Bashing of the Rep Counter in Personal Training – Necessary?

You see the articles: Are you a Rep Counter or a Personal Trainer?

What this line is insinuating is that personal trainers should go beyond just being someone who counts the repetitions of their client in a workout, and in a way I agree with that. Personal trainers have many important roles in their client’s lives that go beyond just counting the number of times someone does a pushup or a squat. Those roles may include, but are not limited to, providing:

  • guidance with alternate ways to exercise based on individual limitations in movement
  • resources for healthier eating options
  • accountability in being consistent with their programs
  • a listening ear when things are getting tough, and external motivation to overcome mental obstacles
  • feedback with how exercises are being performed

One thing that I have noticed over the years is the backlash of trainers who do count repetitions in a workout session. As if just because they count repetitions, that is all they do. Counting reps or timing time-under-tension is a good way to keep track of a client’s strength and stamina progressions.

Practicing intuitive and intentional training in sessions means checking to see when the body begins to break form from when the exercise began. This allows the trainer to record the number of repetitions completed before the body begins to compensate. So there is repetition counting, but not necessarily with trying to get to a pre-selected number. The client’s progression comes from if they can complete a higher number of repsthan the last time they did the exercise with precise form. If that is just one more than they did before, great. They don’t need to jump up to 5 or 10 more reps to see improvement. This also allows a trainer to see when there needs to be more resistance to an exercise. If they can do more than 20 reps in a weight training exercise with good form, then the load can increase.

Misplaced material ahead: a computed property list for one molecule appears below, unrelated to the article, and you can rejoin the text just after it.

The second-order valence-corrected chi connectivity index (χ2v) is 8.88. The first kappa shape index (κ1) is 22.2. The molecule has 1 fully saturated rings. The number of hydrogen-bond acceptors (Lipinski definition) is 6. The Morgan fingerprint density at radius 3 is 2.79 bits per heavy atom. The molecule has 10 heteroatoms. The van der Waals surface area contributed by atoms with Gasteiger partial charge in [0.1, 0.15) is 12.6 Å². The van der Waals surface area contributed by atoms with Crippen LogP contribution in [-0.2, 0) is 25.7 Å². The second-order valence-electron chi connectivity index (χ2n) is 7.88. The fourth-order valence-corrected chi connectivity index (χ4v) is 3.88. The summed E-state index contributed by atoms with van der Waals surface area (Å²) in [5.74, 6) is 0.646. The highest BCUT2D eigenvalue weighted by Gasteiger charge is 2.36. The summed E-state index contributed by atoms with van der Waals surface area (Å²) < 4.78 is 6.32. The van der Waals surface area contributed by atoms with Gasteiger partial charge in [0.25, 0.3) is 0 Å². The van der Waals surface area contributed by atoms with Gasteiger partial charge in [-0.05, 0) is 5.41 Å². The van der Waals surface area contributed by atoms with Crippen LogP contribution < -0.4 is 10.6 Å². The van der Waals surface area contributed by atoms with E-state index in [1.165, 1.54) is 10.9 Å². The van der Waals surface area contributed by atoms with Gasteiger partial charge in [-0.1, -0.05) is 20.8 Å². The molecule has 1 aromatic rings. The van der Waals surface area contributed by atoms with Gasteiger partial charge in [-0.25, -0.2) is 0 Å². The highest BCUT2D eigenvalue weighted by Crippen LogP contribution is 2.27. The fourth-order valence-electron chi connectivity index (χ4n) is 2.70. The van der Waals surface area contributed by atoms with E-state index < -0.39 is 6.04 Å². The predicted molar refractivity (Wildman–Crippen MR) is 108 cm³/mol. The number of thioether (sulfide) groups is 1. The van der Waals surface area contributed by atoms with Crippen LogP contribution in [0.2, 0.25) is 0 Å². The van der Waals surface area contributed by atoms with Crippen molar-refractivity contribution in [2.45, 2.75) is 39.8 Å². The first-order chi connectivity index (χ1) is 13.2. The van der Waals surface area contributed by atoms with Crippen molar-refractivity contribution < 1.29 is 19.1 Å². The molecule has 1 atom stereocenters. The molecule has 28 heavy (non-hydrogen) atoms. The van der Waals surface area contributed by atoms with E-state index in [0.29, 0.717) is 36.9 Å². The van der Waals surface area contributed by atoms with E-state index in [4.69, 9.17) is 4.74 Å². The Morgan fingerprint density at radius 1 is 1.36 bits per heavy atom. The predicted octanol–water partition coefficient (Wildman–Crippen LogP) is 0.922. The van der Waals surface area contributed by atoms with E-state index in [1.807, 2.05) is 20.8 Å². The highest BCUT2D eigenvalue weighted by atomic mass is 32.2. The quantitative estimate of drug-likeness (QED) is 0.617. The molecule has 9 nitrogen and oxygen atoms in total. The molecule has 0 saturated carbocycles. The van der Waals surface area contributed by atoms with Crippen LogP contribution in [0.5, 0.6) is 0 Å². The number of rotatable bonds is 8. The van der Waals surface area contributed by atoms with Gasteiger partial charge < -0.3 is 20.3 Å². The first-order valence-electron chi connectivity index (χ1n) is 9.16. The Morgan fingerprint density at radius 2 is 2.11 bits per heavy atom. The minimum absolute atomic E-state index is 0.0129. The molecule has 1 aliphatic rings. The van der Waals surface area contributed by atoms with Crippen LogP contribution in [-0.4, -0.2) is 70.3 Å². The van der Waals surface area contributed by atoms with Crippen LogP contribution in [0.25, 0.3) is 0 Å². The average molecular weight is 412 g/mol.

The same goes for time under tension training. If there is a set amount of time for an exercise, the trainer can see if the client can continue the exercise without stopping for that set amount of time. If they can with good form, then the intensity of the exercise can increase. If they can’t keep good form for 45 seconds, the trainer can keep track of the amount of time they did have good form and look to have them increase the amount of time they can keep good form the next time they do the exercise.

I understand where critics are coming from when they call personal trainers “rep counters”. It is the overall dissatisfaction with the industry standards (or lack there of). All too often there are individuals who put together the same exercise protocol for every person they meet with, explain an exercise once, start counting and call themselves personal trainers. Being a fitness professional goes far beyond that.

However, my point is this – why criticize counting reps as part of an overall personal training program? It is just another way to organize a client’s information to see their progression in their program. In fact, I have seen the pendulum swing the other way where there is no recording of any information in sessions. It is the thought that every session is a new session, and so whatever happened in the last session doesn’t apply to today. While there is a degree of truth to this thought process, I’m not sure how you can keep track of objective data without having some record of previous sessions.

Tracking repetitions is just one small part of the personal trainer’s role, and it isn’t a part that should be completely ignored.